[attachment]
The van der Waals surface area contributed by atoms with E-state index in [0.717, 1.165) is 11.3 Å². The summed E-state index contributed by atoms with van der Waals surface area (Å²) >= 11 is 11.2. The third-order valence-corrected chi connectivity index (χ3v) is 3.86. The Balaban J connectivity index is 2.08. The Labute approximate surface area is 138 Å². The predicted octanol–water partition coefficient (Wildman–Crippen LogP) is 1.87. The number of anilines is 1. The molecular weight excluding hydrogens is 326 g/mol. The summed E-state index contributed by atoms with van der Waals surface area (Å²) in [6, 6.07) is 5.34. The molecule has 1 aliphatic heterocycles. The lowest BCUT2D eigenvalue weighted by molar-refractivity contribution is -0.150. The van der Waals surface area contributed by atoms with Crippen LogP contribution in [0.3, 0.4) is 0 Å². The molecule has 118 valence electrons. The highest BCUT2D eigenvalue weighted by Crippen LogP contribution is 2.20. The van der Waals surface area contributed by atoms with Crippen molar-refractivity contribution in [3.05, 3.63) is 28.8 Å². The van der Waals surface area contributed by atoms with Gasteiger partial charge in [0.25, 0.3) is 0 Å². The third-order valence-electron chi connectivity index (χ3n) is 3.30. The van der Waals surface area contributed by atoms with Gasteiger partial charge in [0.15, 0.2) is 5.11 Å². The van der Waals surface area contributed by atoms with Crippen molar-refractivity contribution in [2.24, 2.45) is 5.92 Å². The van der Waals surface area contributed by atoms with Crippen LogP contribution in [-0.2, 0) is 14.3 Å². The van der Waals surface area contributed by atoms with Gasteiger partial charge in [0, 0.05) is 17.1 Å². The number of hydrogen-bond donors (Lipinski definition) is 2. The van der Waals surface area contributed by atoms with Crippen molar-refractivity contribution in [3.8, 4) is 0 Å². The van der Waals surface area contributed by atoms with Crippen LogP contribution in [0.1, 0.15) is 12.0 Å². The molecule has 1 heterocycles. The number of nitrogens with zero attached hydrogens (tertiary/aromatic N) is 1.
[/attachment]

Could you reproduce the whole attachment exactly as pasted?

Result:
The van der Waals surface area contributed by atoms with E-state index in [0.717, 1.165) is 11.3 Å². The summed E-state index contributed by atoms with van der Waals surface area (Å²) >= 11 is 11.2. The third-order valence-corrected chi connectivity index (χ3v) is 3.86. The Balaban J connectivity index is 2.08. The Labute approximate surface area is 138 Å². The predicted octanol–water partition coefficient (Wildman–Crippen LogP) is 1.87. The number of anilines is 1. The molecular weight excluding hydrogens is 326 g/mol. The summed E-state index contributed by atoms with van der Waals surface area (Å²) in [6, 6.07) is 5.34. The molecule has 1 aliphatic heterocycles. The lowest BCUT2D eigenvalue weighted by molar-refractivity contribution is -0.150. The van der Waals surface area contributed by atoms with Crippen LogP contribution in [0.3, 0.4) is 0 Å². The molecule has 118 valence electrons. The highest BCUT2D eigenvalue weighted by Crippen LogP contribution is 2.20. The van der Waals surface area contributed by atoms with Crippen molar-refractivity contribution in [3.05, 3.63) is 28.8 Å². The van der Waals surface area contributed by atoms with Gasteiger partial charge in [0.25, 0.3) is 0 Å². The third-order valence-electron chi connectivity index (χ3n) is 3.30. The van der Waals surface area contributed by atoms with Gasteiger partial charge in [0.15, 0.2) is 5.11 Å². The van der Waals surface area contributed by atoms with Crippen molar-refractivity contribution in [2.24, 2.45) is 5.92 Å². The van der Waals surface area contributed by atoms with Crippen LogP contribution in [-0.2, 0) is 14.3 Å². The van der Waals surface area contributed by atoms with Gasteiger partial charge in [0, 0.05) is 17.1 Å². The number of hydrogen-bond donors (Lipinski definition) is 2. The van der Waals surface area contributed by atoms with Crippen molar-refractivity contribution in [3.8, 4) is 0 Å². The van der Waals surface area contributed by atoms with Crippen LogP contribution in [0.1, 0.15) is 12.0 Å². The molecule has 1 heterocycles. The number of nitrogens with zero attached hydrogens (tertiary/aromatic N) is 1.